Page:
Since the beginning of this year, Twitter has launched a project called I have seen it crowdsource fact checks directly from other Twitter users. It now introduces a method for program participants to hide their identities when attaching notes to someone’s tweets. Starting today, the company said it will automatically generate aliases for new Birdwatch users who have not been publicly associated with their Twitter accounts.
The company said in a statement: “We want everyone to feel comfortable contributing to Birdwatch, and aliases allow you to write and review notes without sharing your Twitter username.” It hopes that this feature can reduce prejudice by emphasizing what people write in the notes they leave rather than their identities. , It says that aliases may also make people feel comfortable about “crossing party boundaries, or criticizing one’s own side without peer pressure or the prospect of retaliation.”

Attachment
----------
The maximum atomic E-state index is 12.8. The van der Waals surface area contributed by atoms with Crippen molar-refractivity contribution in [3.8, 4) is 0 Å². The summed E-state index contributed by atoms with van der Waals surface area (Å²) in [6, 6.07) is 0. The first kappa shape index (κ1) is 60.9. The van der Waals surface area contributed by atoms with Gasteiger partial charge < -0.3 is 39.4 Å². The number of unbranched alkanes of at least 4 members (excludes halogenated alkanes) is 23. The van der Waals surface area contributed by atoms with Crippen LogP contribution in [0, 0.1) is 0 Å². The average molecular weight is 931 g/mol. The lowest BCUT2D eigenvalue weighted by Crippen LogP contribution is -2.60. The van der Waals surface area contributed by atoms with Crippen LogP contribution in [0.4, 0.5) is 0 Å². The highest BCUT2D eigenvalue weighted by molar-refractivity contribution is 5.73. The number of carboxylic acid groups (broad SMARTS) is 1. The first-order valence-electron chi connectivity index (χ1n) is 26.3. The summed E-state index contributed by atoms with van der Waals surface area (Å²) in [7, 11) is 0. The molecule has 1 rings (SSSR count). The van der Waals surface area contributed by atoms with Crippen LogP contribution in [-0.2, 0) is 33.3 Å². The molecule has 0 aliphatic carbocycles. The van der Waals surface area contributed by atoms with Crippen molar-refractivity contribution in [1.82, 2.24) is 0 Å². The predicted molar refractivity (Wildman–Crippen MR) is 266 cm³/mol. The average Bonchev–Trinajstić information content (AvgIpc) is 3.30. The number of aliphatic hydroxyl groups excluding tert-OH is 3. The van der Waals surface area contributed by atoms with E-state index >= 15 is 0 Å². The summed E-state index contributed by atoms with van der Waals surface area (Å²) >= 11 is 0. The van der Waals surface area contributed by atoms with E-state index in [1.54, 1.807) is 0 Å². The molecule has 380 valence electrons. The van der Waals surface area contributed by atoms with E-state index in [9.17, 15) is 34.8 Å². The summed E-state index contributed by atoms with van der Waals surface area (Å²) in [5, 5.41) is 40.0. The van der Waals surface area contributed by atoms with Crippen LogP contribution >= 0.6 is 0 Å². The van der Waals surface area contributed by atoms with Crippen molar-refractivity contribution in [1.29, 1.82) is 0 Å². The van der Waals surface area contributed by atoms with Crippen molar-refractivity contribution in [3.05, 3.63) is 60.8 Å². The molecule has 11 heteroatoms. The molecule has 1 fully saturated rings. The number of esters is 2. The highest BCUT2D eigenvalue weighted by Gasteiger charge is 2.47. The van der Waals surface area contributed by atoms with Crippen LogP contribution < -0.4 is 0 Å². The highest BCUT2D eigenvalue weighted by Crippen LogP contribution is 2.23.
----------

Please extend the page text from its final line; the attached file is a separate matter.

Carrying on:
In addition to aliases, Twitter also launched a profile page to easily view someone’s past Birdwatch contributions. The company said it did so to ensure that aliases would not “at the expense of responsibility.” To this end, every comment on someone’s public profile will include the current rating that the contribution has received, allowing you to understand what the community thinks about it.Hope this helps This has been haunting the plan.
For those who joined Birdwatch before today’s announcement, all their previous contributions will now be under their new alias. Since some people may be able to infer the connection between someone’s Birdwatch profile and Twitter username based on fact checks they saw before the feature launch today, the company stated that program participants can delete their past history through their DM Birdwatch account. contribute.
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